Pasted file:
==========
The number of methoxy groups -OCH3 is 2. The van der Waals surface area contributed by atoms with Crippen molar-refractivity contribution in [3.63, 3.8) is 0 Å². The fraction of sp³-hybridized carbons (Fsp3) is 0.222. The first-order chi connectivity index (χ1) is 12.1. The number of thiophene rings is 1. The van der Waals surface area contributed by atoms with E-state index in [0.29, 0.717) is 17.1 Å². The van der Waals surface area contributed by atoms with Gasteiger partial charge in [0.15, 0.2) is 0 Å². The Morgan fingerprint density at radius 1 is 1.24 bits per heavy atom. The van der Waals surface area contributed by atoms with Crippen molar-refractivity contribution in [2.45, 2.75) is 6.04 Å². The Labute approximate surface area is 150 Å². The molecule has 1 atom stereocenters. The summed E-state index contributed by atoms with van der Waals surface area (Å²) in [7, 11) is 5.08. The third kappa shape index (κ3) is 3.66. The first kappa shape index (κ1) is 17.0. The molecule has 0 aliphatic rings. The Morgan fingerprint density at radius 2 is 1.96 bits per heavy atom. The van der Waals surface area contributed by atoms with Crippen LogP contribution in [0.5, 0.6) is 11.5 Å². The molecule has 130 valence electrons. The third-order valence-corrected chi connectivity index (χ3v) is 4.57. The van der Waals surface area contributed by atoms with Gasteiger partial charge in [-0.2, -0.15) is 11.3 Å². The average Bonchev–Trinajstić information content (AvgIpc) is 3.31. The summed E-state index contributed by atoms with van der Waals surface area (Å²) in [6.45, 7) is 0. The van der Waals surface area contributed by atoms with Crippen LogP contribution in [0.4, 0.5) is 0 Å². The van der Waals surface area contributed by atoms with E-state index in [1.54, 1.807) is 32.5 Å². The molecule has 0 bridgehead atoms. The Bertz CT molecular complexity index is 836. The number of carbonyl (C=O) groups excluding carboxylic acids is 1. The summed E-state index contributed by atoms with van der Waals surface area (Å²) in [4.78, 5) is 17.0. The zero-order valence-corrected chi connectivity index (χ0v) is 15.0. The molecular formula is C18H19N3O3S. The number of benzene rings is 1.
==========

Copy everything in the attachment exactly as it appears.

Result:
The number of methoxy groups -OCH3 is 2. The van der Waals surface area contributed by atoms with Crippen molar-refractivity contribution in [3.63, 3.8) is 0 Å². The fraction of sp³-hybridized carbons (Fsp3) is 0.222. The first-order chi connectivity index (χ1) is 12.1. The number of thiophene rings is 1. The van der Waals surface area contributed by atoms with E-state index in [0.29, 0.717) is 17.1 Å². The van der Waals surface area contributed by atoms with Gasteiger partial charge in [0.15, 0.2) is 0 Å². The Morgan fingerprint density at radius 1 is 1.24 bits per heavy atom. The van der Waals surface area contributed by atoms with Crippen molar-refractivity contribution in [2.45, 2.75) is 6.04 Å². The Labute approximate surface area is 150 Å². The molecule has 1 atom stereocenters. The summed E-state index contributed by atoms with van der Waals surface area (Å²) in [7, 11) is 5.08. The third kappa shape index (κ3) is 3.66. The first kappa shape index (κ1) is 17.0. The molecule has 0 aliphatic rings. The Morgan fingerprint density at radius 2 is 1.96 bits per heavy atom. The van der Waals surface area contributed by atoms with Crippen LogP contribution in [0.5, 0.6) is 11.5 Å². The molecule has 130 valence electrons. The third-order valence-corrected chi connectivity index (χ3v) is 4.57. The van der Waals surface area contributed by atoms with Gasteiger partial charge in [-0.2, -0.15) is 11.3 Å². The average Bonchev–Trinajstić information content (AvgIpc) is 3.31. The summed E-state index contributed by atoms with van der Waals surface area (Å²) in [6.45, 7) is 0. The van der Waals surface area contributed by atoms with Crippen LogP contribution in [0.4, 0.5) is 0 Å². The van der Waals surface area contributed by atoms with E-state index in [1.54, 1.807) is 32.5 Å². The molecule has 0 bridgehead atoms. The Bertz CT molecular complexity index is 836. The number of carbonyl (C=O) groups excluding carboxylic acids is 1. The summed E-state index contributed by atoms with van der Waals surface area (Å²) in [4.78, 5) is 17.0. The zero-order valence-corrected chi connectivity index (χ0v) is 15.0. The molecular formula is C18H19N3O3S. The number of benzene rings is 1.